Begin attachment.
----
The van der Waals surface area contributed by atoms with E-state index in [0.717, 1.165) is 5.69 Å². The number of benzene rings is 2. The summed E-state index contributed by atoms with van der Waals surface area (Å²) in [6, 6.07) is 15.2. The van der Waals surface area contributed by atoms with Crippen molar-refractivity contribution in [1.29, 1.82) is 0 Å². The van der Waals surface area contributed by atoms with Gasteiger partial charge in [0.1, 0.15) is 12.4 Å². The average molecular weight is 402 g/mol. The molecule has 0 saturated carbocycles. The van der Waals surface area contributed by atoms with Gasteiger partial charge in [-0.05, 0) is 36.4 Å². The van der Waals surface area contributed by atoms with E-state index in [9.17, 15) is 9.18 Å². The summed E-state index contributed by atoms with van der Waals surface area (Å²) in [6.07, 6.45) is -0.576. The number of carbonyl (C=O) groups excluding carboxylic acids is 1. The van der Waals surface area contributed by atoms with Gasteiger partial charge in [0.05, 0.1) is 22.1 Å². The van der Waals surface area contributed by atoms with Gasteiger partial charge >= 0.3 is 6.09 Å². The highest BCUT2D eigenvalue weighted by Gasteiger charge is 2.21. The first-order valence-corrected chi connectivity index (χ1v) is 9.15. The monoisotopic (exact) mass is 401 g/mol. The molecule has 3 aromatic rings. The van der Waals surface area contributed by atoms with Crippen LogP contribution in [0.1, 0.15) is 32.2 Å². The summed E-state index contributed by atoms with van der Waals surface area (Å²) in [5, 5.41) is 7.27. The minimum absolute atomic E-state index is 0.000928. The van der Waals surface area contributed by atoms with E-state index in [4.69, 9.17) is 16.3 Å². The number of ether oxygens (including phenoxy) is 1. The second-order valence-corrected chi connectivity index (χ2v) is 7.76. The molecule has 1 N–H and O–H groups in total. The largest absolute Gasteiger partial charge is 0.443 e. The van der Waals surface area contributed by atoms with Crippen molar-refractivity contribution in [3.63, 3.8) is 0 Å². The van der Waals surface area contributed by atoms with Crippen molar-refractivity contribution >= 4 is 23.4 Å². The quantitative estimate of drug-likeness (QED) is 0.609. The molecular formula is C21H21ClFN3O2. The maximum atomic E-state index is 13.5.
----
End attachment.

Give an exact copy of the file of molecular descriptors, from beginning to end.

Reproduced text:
The van der Waals surface area contributed by atoms with E-state index in [0.717, 1.165) is 5.69 Å². The number of benzene rings is 2. The summed E-state index contributed by atoms with van der Waals surface area (Å²) in [6, 6.07) is 15.2. The van der Waals surface area contributed by atoms with Crippen molar-refractivity contribution in [1.29, 1.82) is 0 Å². The van der Waals surface area contributed by atoms with Gasteiger partial charge in [0.1, 0.15) is 12.4 Å². The average molecular weight is 402 g/mol. The molecule has 0 saturated carbocycles. The van der Waals surface area contributed by atoms with Gasteiger partial charge in [-0.05, 0) is 36.4 Å². The van der Waals surface area contributed by atoms with E-state index in [9.17, 15) is 9.18 Å². The summed E-state index contributed by atoms with van der Waals surface area (Å²) in [6.07, 6.45) is -0.576. The number of carbonyl (C=O) groups excluding carboxylic acids is 1. The van der Waals surface area contributed by atoms with Gasteiger partial charge in [0.05, 0.1) is 22.1 Å². The van der Waals surface area contributed by atoms with Gasteiger partial charge >= 0.3 is 6.09 Å². The highest BCUT2D eigenvalue weighted by Gasteiger charge is 2.21. The first-order valence-corrected chi connectivity index (χ1v) is 9.15. The monoisotopic (exact) mass is 401 g/mol. The molecule has 3 aromatic rings. The van der Waals surface area contributed by atoms with Crippen LogP contribution in [0.1, 0.15) is 32.2 Å². The summed E-state index contributed by atoms with van der Waals surface area (Å²) in [5, 5.41) is 7.27. The minimum absolute atomic E-state index is 0.000928. The van der Waals surface area contributed by atoms with E-state index in [4.69, 9.17) is 16.3 Å². The number of ether oxygens (including phenoxy) is 1. The second-order valence-corrected chi connectivity index (χ2v) is 7.76. The molecule has 1 N–H and O–H groups in total. The largest absolute Gasteiger partial charge is 0.443 e. The van der Waals surface area contributed by atoms with Crippen molar-refractivity contribution in [3.63, 3.8) is 0 Å². The van der Waals surface area contributed by atoms with Crippen molar-refractivity contribution >= 4 is 23.4 Å². The quantitative estimate of drug-likeness (QED) is 0.609. The molecular formula is C21H21ClFN3O2. The maximum atomic E-state index is 13.5.